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One of the most interesting things about green tea is just how very the flavor and texture of these teas can be even from ones that are grown in the same area or region.
We are going to focus on Chinese green tea in this article and each one of these Chinese green tea types has its own special flavor and texture and wonderful drinkability that makes it unique among all the other Chinese green teas.
This is by no means a comprehensive list there are many other types of Chinese green tea but these are the ones that I enjoy the most. These are outstanding Chinese green teas from some of the best Chinese green tea brands.
Let’s get into it then. Chinese green teas are among the finest in the world and these are some of the best of the best in my opinion.
Anji Bai Cha Green Tea
Anji Bai Cha Green Tea is grown in the Zhejiang Province in eastern China. It is sometimes called Anji white tea even though it is very much a green tea(source). This tea is particularly rare and can be quite expensive compared to other green teas.
How Does Anji Bai Cha Green Tea Taste?
The main flavor is a grassy almost seaweed flavor that is rich and clean and incredibly smooth with only a hint of bitterness when steeped properly. Anji Bai Cha Green Tea has a sweet aftertaste that lingers for quite some time.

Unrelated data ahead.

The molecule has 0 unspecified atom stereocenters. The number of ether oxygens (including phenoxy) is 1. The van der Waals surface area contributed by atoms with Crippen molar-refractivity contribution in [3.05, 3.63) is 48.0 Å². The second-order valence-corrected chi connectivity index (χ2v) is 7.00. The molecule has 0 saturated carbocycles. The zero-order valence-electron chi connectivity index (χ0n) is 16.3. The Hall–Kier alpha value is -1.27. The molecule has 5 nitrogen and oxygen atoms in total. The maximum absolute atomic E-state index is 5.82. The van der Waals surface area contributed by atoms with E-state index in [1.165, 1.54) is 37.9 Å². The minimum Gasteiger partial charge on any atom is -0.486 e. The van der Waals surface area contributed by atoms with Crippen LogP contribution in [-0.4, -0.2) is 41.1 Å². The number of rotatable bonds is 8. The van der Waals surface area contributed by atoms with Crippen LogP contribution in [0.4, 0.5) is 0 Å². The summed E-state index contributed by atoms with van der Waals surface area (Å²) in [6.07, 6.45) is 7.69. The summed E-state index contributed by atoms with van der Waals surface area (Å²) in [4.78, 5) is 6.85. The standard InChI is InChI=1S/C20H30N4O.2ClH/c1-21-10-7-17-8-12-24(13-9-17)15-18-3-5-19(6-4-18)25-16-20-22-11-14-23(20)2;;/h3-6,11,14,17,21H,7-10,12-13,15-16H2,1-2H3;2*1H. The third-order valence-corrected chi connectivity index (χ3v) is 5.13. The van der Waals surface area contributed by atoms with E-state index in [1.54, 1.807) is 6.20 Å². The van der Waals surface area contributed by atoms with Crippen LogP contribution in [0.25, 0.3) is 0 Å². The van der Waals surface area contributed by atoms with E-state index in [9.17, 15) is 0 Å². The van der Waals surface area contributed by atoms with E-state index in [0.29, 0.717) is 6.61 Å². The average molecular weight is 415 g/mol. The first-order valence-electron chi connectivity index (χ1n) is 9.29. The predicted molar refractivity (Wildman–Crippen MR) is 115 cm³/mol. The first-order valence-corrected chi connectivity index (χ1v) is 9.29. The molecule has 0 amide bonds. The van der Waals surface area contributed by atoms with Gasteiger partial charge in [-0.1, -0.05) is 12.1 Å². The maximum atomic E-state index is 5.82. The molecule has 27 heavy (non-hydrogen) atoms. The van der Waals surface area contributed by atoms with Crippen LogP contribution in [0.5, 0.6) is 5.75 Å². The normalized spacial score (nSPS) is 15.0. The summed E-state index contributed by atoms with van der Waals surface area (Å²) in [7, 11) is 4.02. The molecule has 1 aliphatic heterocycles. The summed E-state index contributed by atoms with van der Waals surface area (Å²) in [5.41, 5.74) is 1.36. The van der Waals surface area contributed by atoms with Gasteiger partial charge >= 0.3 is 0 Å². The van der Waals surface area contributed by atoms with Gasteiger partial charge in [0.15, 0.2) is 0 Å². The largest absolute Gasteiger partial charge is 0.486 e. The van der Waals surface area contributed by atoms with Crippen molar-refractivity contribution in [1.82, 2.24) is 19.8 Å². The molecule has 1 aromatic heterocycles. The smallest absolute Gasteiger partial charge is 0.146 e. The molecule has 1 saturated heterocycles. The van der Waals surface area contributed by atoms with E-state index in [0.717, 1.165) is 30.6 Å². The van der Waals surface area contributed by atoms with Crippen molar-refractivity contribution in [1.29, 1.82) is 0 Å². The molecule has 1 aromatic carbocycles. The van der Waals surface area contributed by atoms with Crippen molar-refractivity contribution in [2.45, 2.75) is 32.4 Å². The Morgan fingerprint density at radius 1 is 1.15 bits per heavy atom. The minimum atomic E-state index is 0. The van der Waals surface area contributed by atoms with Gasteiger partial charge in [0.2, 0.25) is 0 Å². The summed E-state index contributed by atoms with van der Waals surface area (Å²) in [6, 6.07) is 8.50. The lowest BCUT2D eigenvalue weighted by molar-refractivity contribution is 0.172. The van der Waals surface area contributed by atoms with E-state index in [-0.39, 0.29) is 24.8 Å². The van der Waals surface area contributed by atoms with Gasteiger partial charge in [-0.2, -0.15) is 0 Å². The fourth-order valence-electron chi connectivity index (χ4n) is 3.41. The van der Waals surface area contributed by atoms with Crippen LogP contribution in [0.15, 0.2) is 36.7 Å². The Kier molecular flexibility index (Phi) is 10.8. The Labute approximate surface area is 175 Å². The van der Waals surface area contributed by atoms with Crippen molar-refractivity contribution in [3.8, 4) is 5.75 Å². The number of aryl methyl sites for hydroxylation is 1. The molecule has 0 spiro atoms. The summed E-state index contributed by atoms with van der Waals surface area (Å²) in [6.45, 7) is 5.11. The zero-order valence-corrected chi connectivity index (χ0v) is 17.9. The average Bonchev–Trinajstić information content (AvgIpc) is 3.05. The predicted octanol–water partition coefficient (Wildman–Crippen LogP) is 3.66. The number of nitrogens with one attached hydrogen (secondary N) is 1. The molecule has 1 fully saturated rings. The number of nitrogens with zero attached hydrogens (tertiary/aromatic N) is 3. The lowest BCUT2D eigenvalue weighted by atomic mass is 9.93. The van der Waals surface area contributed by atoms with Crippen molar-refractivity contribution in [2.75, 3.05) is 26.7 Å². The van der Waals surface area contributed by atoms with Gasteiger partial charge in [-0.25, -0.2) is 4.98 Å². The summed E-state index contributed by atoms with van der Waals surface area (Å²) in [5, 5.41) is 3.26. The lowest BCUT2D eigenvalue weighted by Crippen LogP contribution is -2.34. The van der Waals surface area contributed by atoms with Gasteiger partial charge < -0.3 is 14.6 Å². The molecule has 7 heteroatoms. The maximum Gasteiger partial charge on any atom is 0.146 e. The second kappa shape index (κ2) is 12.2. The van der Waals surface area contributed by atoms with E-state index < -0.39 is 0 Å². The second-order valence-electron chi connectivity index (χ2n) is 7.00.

The aroma is fresh and clean and very similar to the taste of the tea, maybe a little stronger than the taste actually.
For a great example of this green tea check out Oriarm Loose Leaf Anji Bai Cha Green Tea(*affiliate link) available on Amazon.
Steeping Instructions For Anji Bai Cha Green Tea
Watch your water temperature for Anji Bai Cha Green Tea. It can burn very easily of your water is anywhere close to boiling.
- 1-2 teaspoons of Anji Bai Cha Green Tea leaves will do the trick for a regular-sized cup of tea.
- 176°F/80°C what I like to use for water temperature, you can go a little higher but be careful not to pour boiling water on your leaves.
- A long steep time is recommended for this particular green tea. 4-8 minutes is acceptable but I like to limit it to around 5 minutes.
Bai Mao Hou Green Tea
Bai Mao Hou Green Tea is typically harvested very early in the spring. Usually a late march early April timeframe. It is grown in the Fujian Province on the southeastern coast of China(source).
It is sometimes called white monkey tea, so be sure to search for it under that name if you have trouble finding it.
How Does Bai Mao Hou Green Tea Taste?
White Monkey green tea tends to have a very light or mild flavor to it. There is a slight sweetness to it and a fresh grassy/seaweed flavor that finishes wonderfully and very smoothly.
Bai Mao Hou Green Tea can be a bit tough to find but you can get Full Leaf Tea Co. Organic White Monkey Green Tea on Amazon.
Steeping Instructions For Bai Mao Hou Green Tea
Bai Mao Hou Green Tea has a short steep time and a pretty low temperature. Watch it carefully or you run the risk of over steeping your tea. The flavor will become pretty bitter if you do that.
- A 2 minute covered steep is all you need to draw out the wonderful flavors.
- 1-2 teaspoons of Bai Mao Hou Green Tea leaves are going to give you a great flavor for your cup of tea.